It was difficult for Ben to avoid thinking about his own death. Now that it was booked for the approaching Monday. The thought provided no relief, and stirred no fear. It was the cause of, and solution to, the ultimate problem. It was a thought that, to Ben’s petty comprehension, meant he was still alive but didn’t want to be.
Death is part of the contract, Mr Jones. You will most definitely die.
In this way Ben had never attempted to understand the labyrinthine nature of his existence. His was a life of futility and paranoia; the possibility of the Minotaur behind each impending corner.
There are reasons for dying, and there are reasons to stop living. They are different things.
This was the extent to which Ben philosophised his existence. He was no Hamlet. He could think, and consider, and argue, and question, but still he would remain unassuming and undeserving of what he felt was beyond him. Beyond any reason to live.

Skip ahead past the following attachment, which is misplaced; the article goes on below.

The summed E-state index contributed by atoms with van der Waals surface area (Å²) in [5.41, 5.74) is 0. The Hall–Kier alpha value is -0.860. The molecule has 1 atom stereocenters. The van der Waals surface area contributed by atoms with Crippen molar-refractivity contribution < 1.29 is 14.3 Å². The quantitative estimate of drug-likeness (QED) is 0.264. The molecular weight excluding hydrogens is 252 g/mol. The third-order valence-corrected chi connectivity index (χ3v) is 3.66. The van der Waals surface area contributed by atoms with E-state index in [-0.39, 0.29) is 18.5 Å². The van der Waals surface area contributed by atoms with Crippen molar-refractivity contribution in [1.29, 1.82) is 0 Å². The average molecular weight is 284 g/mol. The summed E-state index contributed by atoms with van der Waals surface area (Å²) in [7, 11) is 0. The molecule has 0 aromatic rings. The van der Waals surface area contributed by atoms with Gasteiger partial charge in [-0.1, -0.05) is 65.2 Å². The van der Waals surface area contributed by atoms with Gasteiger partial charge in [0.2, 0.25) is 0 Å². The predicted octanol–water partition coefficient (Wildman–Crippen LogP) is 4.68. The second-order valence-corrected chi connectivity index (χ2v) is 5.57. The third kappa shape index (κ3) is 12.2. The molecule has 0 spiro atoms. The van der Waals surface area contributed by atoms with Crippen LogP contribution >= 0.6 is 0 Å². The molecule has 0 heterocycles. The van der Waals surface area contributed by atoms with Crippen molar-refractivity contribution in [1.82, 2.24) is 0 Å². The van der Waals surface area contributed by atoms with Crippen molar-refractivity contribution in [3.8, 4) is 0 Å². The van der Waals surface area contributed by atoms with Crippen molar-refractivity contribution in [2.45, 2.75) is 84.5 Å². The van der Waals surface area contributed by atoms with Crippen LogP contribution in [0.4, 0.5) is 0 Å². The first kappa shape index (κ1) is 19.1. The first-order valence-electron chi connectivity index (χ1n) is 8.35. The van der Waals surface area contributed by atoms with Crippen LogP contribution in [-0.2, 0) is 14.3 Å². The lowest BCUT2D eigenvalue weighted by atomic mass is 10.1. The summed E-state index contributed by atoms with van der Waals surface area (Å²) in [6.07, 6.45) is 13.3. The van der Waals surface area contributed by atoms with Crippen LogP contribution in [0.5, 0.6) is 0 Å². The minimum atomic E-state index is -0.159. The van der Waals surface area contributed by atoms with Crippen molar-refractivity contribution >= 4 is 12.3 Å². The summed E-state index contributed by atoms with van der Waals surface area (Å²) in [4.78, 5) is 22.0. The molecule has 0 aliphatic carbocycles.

All people stop living, Mr Jones. But those who come to us don’t just stop living. They die, and they die the way men are supposed to die. In glory and commemoration.
Ben had objectified thoughts which remained deep and subjective to most. Ben wanted to die. The Sunset Corporation could arrange it for him. He would convince himself that death is the most human part of life. There can be nothing inhuman in what they were doing.
Like Spartacus, or Davy Crockett. You are one of them, Mr Jones. Yours is a death worth celebrating. Your life won’t just end, Mr Jones. You will die a hero of men, a hero of life. In your death is your life.
But ultimately, Ben Jones just wanted to die.